Note: If the measure is reported as a rate (proportion or ratio), the Numerator and Denominator Statement are completed. If a performance measure does not have both a numerator and a denominator, then a Continuous Variable Statement is completed.
Included Population in Numerator
Specific information describing the population(s) comprising the numerator, not contained in the numerator statement, or not applicable
Excluded Population in Numerator
Specific information describing the population(s) that should not be included in the numerator, or none
Those data elements necessary or required to determine (or establish) the numerator.
Represents the population evaluated by the performance measure.
Note: If measure is reported as a rate (proportion or ratio), the Numerator and Denominator Statement are completed. If a performance measure does not have both a numerator and a denominator, then a Continuous Variable Statement is completed.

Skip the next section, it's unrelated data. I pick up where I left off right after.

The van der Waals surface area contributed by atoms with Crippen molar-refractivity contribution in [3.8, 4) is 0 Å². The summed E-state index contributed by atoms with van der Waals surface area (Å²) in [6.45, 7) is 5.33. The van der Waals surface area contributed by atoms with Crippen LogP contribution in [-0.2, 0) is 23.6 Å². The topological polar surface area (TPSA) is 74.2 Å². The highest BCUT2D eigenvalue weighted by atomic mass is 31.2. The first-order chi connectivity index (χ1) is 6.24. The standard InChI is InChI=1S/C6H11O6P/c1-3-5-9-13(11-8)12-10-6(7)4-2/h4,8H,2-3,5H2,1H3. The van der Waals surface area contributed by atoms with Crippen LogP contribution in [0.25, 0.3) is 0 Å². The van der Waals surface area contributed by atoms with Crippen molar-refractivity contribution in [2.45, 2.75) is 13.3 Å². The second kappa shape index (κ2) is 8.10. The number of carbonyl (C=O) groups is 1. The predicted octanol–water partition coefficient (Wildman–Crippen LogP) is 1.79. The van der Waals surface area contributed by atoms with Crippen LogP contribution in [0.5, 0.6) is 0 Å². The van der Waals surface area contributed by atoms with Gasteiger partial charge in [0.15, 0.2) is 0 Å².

Included Population in Denominator
Specific information describing the population(s) comprising the denominator, not contained in the denominator statement or not applicable
Excluded Population in Denominator
Specific information describing the population(s) that should not be included in the denominator, or none
Those data elements required to determine (or establish) the denominator
Continuous Variable Statement
Describes an aggregate data measure in which the value of each measurement can fall anywhere along a continuous scale.
Note: If measure is reported as a central tendency, Continuous Variable Statement is completed. This item is only completed when the performance measure does not have numerator and denominator statements.
Included Population in Continuous Variable
Specific information describing the population(s) comprising the performance measure, not contained in the continuous variable statement or not applicable